October 11, 2016

83 Degrees Media


What’s new in Hyde Park Village? Shops, restaurants, landscaping, design

A new, Boston-based owner hopes to make one of Tampa’s oldest and hippest commercial areas new again.

The scene is Hyde Park Village, where one of the biggest things it has going for it is what it’s not: a mall.

It’s a comparatively peaceful place for a commercial development, about six blocks tucked into an increasingly affluent residential neighborhood and designated historic district, where people can wander among shops and restaurants and often find something they didn’t know was there.

It’s been that way for at least three decades, through boom and bust.

And while Hyde Park Village has never sunk to the levels of distress afflicting downtown Tampa’s Channelside Bay Plaza, for example, “It’s definitely had its ups and downs,” says Ed Turanchik, a Tampa attorney who represents the new owners, WS Development.

For South Tampa fans of the Village, the good news is that WS Development says it doesn’t plan to change the essential character of the place. It’s going to remain a strollable, walkable, outdoor retailing and restaurant arcade, a venue that grew organically over decades rather than being built from scratch like many new commercial developments.

Turanchik calls that character unique, and says it even served as a model for Disney World’s design of the Celebration community near Orlando.

Tim Alexander of WS Development says the company is determined to preserve the character.

“We recognize the uniqueness of the village, both the commercial attributes and also how it blends into the neighborhood,” he says. “Our goal is to re-establish and revitalize that connection.”

The construction the company is undertaking to achieve that goal has caused problems for the merchants and customers there this summer — dust, traffic congestion and scaffolding across storefronts — and that’s likely to continue for several more months. But the results, the company promises, will be worth it.

And by the way: The shade that’s been lost as trees were removed will be coming back with new trees, the company promises.

The Village should become even more pedestrian-friendly, as sidewalks are being widened, streets narrowed to slow traffic and on-street parking added in some spots.

Brick facades are being whitewashed and industrial-look black steel awnings added, although that can’t be done on the historic buildings.

More festivals and outdoor sales are being planned. New restaurants and stores are being recruited as tenants, and the owners are aiming for a mix of local, regional and national retailers and various kinds of restaurants.

“It’s very important for us to curate a mix of different types of shops and restaurants, and it’s extremely important to have local tenants and businesses mixed with the nationals,” Alexander says.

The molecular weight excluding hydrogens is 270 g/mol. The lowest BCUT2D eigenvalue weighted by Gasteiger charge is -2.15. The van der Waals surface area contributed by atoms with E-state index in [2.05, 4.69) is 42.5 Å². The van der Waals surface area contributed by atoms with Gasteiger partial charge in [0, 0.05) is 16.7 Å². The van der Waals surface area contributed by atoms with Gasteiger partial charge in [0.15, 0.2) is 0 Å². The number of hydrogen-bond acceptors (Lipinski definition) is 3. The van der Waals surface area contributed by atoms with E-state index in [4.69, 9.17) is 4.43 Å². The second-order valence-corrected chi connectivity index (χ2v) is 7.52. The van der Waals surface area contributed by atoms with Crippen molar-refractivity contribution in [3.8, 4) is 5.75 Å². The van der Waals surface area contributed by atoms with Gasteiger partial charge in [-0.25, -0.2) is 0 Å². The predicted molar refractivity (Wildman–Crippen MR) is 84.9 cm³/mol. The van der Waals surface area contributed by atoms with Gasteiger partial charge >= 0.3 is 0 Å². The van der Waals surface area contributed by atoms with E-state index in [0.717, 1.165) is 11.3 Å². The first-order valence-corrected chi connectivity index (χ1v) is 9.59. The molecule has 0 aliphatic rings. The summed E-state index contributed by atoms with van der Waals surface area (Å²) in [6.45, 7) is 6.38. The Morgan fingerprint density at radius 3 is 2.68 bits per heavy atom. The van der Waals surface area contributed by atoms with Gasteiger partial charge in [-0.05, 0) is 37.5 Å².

The firm has gone out of its way to recruit the particular kinds of businesses it wants, some proprietors say.

“They’re good about working with smaller business,” says Gayle Zerr, owner of Florist Fire, open since May. “They really wanted a flower shop, and we clearly can’t afford what West Elm or Pottery Barn can, so they’re working with us.”

Creating synergy in numbers

John Cooper of the new On Swann restaurant says he’s not worried about being located close to other restaurants because their nature is more complementary than competitive.

One casualty of the construction was a popular spot in the village, the patio seating at Timpano’s restaurant. It will return when the construction’s done, says Gabby Soriano, local marketing and public relations rep for the owners.

Another is shade, including that over Timpano’s. Many of the trees lining Swann and Dakota avenues were removed, which has caused complaints.

It was necessary, Alexander says, because the roots for years have been cracking sidewalks. The trees were dying, and uneven sidewalks created pedestrian hazards and potential barriers to the disabled.

The company is replacing them on what Alexander says will be at or close to a one-to-one ratio, and it’s starting with fairly large new trees, with 8- to 10-inch trunks.

To prevent pavement-cracking, it’s using a relatively new system called Silva Cells, marketed by a San Francisco company named DeepRoot Green Infrastructure.

According to the company’s website, the system suspends pavement over a rigid framework of soil-filled cells, allowing roots to spread horizontally underneath. The company says it allows urban trees to grow to full size without breaking up pavement.

It’s also raising the level of some streets to control flooding.

Alexander says preserving trees was one of the top concerns of neighborhood groups that WS Development met with before starting its renovation.